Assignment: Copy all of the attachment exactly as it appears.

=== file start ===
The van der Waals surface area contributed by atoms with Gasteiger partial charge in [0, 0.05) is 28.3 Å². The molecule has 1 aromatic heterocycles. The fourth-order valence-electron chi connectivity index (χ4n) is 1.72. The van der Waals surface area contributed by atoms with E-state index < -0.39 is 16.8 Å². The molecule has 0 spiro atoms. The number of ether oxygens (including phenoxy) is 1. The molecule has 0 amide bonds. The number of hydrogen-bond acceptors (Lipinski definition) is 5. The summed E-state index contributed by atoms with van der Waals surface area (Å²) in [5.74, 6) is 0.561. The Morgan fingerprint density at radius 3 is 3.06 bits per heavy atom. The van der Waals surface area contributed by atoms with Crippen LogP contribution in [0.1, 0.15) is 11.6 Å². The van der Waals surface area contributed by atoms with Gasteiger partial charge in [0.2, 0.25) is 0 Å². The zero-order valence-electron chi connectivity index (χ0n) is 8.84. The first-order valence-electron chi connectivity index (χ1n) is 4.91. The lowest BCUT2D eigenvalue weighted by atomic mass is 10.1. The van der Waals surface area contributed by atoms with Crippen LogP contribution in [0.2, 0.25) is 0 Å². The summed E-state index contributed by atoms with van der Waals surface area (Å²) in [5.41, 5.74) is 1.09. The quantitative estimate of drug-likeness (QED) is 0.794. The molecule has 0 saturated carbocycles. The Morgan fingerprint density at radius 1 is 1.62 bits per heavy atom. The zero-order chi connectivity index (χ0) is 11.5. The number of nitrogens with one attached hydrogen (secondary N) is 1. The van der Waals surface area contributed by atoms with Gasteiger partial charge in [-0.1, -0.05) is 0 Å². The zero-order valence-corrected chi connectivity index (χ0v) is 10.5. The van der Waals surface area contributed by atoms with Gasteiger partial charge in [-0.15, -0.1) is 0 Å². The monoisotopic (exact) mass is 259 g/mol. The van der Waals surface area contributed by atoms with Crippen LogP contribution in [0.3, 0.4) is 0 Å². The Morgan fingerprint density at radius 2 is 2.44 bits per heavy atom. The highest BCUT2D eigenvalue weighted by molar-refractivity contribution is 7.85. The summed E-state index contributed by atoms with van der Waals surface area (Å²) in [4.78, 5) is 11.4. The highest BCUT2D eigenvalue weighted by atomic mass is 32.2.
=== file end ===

The van der Waals surface area contributed by atoms with Gasteiger partial charge in [0, 0.05) is 28.3 Å². The molecule has 1 aromatic heterocycles. The fourth-order valence-electron chi connectivity index (χ4n) is 1.72. The van der Waals surface area contributed by atoms with E-state index < -0.39 is 16.8 Å². The molecule has 0 spiro atoms. The number of ether oxygens (including phenoxy) is 1. The molecule has 0 amide bonds. The number of hydrogen-bond acceptors (Lipinski definition) is 5. The summed E-state index contributed by atoms with van der Waals surface area (Å²) in [5.74, 6) is 0.561. The Morgan fingerprint density at radius 3 is 3.06 bits per heavy atom. The van der Waals surface area contributed by atoms with Crippen LogP contribution in [0.1, 0.15) is 11.6 Å². The van der Waals surface area contributed by atoms with Gasteiger partial charge in [0.2, 0.25) is 0 Å². The zero-order valence-electron chi connectivity index (χ0n) is 8.84. The first-order valence-electron chi connectivity index (χ1n) is 4.91. The lowest BCUT2D eigenvalue weighted by atomic mass is 10.1. The van der Waals surface area contributed by atoms with Crippen LogP contribution in [0.2, 0.25) is 0 Å². The summed E-state index contributed by atoms with van der Waals surface area (Å²) in [5.41, 5.74) is 1.09. The quantitative estimate of drug-likeness (QED) is 0.794. The molecule has 0 saturated carbocycles. The Morgan fingerprint density at radius 1 is 1.62 bits per heavy atom. The zero-order chi connectivity index (χ0) is 11.5. The number of nitrogens with one attached hydrogen (secondary N) is 1. The van der Waals surface area contributed by atoms with Gasteiger partial charge in [-0.1, -0.05) is 0 Å². The zero-order valence-corrected chi connectivity index (χ0v) is 10.5. The van der Waals surface area contributed by atoms with Gasteiger partial charge in [-0.15, -0.1) is 0 Å². The monoisotopic (exact) mass is 259 g/mol. The van der Waals surface area contributed by atoms with Crippen LogP contribution in [0.3, 0.4) is 0 Å². The Morgan fingerprint density at radius 2 is 2.44 bits per heavy atom. The highest BCUT2D eigenvalue weighted by molar-refractivity contribution is 7.85. The summed E-state index contributed by atoms with van der Waals surface area (Å²) in [4.78, 5) is 11.4. The highest BCUT2D eigenvalue weighted by atomic mass is 32.2.